Praziquantel 600mg single dose and Ivermectin (200 ug/kg/day) for 2 doses were given for the Taeniasis and Strongyloidiasis respectively. In the ensuing days, stool examination was facilitated but still, the scolex of Taenia sp. was not found. On hospital day 7, stool examination was already negative for rhabditiform larvae of Strongyloides stercolaris.
On hospital day 9, the patient’s transaminitis has resolved hence a 5 day course of Remdesivir treatment was given. A second sputum sample was again, negative for Strongyloides.
On hospital day 10, another dose of Praziquantel was given since the scolex was still not seen on stool examination. Fecalysis with stool concentration was done for every bowel movement for 3 consecutive days and was negative for the presence of parasites. He completed 1- week course of antibiotic, 5-day course of Remdesivir, 2 doses of Praziquantel and Ivermectin with noted full recovery hence was discharged on hospital day 17.

Taeniasis is an intestinal infection wherein humans are infected by eating raw or undercooked pork/beef infected with Taenia solium (pork tapeworm), Taenia saginata (beef tapeworm) and Taenia asiatica.5,6 Our patient claimed that he is fond of eating raw meat. Symptoms are usually mild or nonexistent hence people may not know that they are already have Taeniasis and the most visible symptoms of Taeniasis is passing of tapeworm segments (proglottids) just like in the case of our patient. Approximately 8 weeks after ingestion of meat infected with Taenia, symptoms like abdominal pain, nausea, diarrhea or constipation may arise when tapeworms are fully developed in the intestine and the symptoms may continue until the tapeworm dies following the treatment, otherwise it may live for number of years as in the case of Taenia solium wherein it may persist for 2-3 years if untreated.
Strongyloidiasis on the other hand is a disease caused by a soil-transmitted helminth (nematode/roundworm) in the genus Strongyloides wherein Strongyloides stercolaris is the primary species that accounts for human infection.7 Infection is through contact with soil contaminated with free-living larvae (filariform larvae) wherein they come in contact with skin, are able to penetrate it then able to migrate to through the body eventually reaching small intestine wherein the burrow and lay their eggs then these eggs hatched into larvae.7 These larvae are either eliminated through stool or can become filariform larvae which may cause autoinfection by penetrating either the intestinal mucosa or the skin of the perianal area.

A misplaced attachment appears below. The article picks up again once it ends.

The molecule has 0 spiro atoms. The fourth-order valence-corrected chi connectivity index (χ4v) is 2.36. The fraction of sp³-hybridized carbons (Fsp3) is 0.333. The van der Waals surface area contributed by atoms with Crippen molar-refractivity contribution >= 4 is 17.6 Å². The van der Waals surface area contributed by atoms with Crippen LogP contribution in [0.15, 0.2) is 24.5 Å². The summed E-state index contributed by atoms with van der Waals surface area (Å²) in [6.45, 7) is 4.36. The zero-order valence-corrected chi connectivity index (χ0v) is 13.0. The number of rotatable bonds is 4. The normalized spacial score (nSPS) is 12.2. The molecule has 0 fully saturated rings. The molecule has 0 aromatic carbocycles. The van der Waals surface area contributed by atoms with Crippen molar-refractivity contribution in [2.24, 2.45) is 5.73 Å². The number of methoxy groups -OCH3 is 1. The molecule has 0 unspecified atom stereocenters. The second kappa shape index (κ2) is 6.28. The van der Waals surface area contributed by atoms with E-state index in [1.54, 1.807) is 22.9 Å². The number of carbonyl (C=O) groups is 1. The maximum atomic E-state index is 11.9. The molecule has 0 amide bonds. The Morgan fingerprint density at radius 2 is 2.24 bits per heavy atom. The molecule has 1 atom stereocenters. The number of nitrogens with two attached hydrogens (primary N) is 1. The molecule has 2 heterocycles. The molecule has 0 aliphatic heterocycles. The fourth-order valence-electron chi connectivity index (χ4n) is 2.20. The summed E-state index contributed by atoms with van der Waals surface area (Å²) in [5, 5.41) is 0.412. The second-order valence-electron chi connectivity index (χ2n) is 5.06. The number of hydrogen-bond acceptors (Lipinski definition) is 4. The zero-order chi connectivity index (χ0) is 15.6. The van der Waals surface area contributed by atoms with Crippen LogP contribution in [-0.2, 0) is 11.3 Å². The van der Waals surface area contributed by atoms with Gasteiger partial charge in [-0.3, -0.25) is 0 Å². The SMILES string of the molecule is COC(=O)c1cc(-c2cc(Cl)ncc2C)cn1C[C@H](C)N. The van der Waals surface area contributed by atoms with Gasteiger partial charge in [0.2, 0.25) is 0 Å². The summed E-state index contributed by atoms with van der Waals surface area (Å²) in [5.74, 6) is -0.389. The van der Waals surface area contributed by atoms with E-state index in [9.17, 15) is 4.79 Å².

Use of steroids may cause exacerbation of Strongyloides infection leading to hyperinfection or dissemination8. In case of immunosuppression, strongyloidiasis can cause hyperinfection syndrome or disseminated infection with fatality rates up to 70-100%.9
A study of Abdoli (2020) states that helminth co-infection may suppress the efficient immune response against SARS-CoV-2 in the early stage of the infection and thereby may increase morbidity and mortality of COVID-19 and treatment and prevention of helminth infections in endemic regions might decrease the morbidity and mortality of COVID-19.10 On the other hand, a cohort study done in Africa which determined the association between co-infection with parasites and COVID-19 severity, states that intestinal parasite co-infection is associated with a reduced risk of severe COVID-19 in African patients and parasite-driven immunomodulatory responses may mute hyper-inflammation associated with severe COVID-19.11 However in our patient, he presented with elevated inflammatory markers (CRP, LDH, procalcitonin) and severe COVID-19 infection.

Neglected tropical diseases like strongyloidiasis and taeniasis should also be considered among COVID-19 patients especially in endemic areas like in the Philippines. Education on hygiene, proper food handling and preparation should also be emphasized since it has a significant impact on the transmission of diseases just like the parasitic infections presented in this case.